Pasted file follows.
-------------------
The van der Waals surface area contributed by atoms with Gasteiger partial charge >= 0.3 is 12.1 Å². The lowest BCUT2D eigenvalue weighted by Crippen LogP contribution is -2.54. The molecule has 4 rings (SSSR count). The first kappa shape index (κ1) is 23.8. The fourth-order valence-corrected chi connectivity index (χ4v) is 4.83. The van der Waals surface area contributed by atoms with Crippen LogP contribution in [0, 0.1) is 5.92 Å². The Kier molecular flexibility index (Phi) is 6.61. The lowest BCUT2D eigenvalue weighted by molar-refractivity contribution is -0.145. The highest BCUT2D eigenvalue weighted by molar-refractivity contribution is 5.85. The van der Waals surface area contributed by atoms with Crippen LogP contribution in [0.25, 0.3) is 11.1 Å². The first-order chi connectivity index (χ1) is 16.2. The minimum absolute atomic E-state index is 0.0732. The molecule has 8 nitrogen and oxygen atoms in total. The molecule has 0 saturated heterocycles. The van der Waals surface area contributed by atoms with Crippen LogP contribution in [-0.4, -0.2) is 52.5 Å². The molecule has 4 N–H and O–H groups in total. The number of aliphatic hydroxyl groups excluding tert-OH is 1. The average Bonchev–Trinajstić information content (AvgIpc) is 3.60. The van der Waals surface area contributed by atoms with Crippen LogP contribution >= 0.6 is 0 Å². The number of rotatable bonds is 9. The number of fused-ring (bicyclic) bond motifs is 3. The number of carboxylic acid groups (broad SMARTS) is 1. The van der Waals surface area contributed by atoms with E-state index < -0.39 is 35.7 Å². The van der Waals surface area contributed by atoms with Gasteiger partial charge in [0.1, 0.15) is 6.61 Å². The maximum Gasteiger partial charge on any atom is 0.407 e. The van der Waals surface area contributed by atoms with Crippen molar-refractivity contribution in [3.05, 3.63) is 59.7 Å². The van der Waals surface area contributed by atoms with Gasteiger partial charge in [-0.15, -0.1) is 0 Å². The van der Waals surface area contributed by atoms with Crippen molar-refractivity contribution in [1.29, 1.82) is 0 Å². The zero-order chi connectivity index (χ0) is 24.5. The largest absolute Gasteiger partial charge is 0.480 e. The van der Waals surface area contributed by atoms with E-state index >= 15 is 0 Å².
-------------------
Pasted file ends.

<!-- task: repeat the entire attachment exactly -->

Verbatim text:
The van der Waals surface area contributed by atoms with Gasteiger partial charge >= 0.3 is 12.1 Å². The lowest BCUT2D eigenvalue weighted by Crippen LogP contribution is -2.54. The molecule has 4 rings (SSSR count). The first kappa shape index (κ1) is 23.8. The fourth-order valence-corrected chi connectivity index (χ4v) is 4.83. The van der Waals surface area contributed by atoms with Crippen LogP contribution in [0, 0.1) is 5.92 Å². The Kier molecular flexibility index (Phi) is 6.61. The lowest BCUT2D eigenvalue weighted by molar-refractivity contribution is -0.145. The highest BCUT2D eigenvalue weighted by molar-refractivity contribution is 5.85. The van der Waals surface area contributed by atoms with Crippen LogP contribution in [0.25, 0.3) is 11.1 Å². The first-order chi connectivity index (χ1) is 16.2. The minimum absolute atomic E-state index is 0.0732. The molecule has 8 nitrogen and oxygen atoms in total. The molecule has 0 saturated heterocycles. The van der Waals surface area contributed by atoms with Crippen LogP contribution in [-0.4, -0.2) is 52.5 Å². The molecule has 4 N–H and O–H groups in total. The number of aliphatic hydroxyl groups excluding tert-OH is 1. The average Bonchev–Trinajstić information content (AvgIpc) is 3.60. The van der Waals surface area contributed by atoms with Crippen LogP contribution >= 0.6 is 0 Å². The number of rotatable bonds is 9. The number of fused-ring (bicyclic) bond motifs is 3. The number of carboxylic acid groups (broad SMARTS) is 1. The van der Waals surface area contributed by atoms with E-state index < -0.39 is 35.7 Å². The van der Waals surface area contributed by atoms with Gasteiger partial charge in [0.1, 0.15) is 6.61 Å². The maximum Gasteiger partial charge on any atom is 0.407 e. The van der Waals surface area contributed by atoms with Crippen molar-refractivity contribution in [3.05, 3.63) is 59.7 Å². The van der Waals surface area contributed by atoms with Gasteiger partial charge in [-0.15, -0.1) is 0 Å². The van der Waals surface area contributed by atoms with Crippen molar-refractivity contribution in [1.29, 1.82) is 0 Å². The zero-order chi connectivity index (χ0) is 24.5. The largest absolute Gasteiger partial charge is 0.480 e. The van der Waals surface area contributed by atoms with E-state index >= 15 is 0 Å².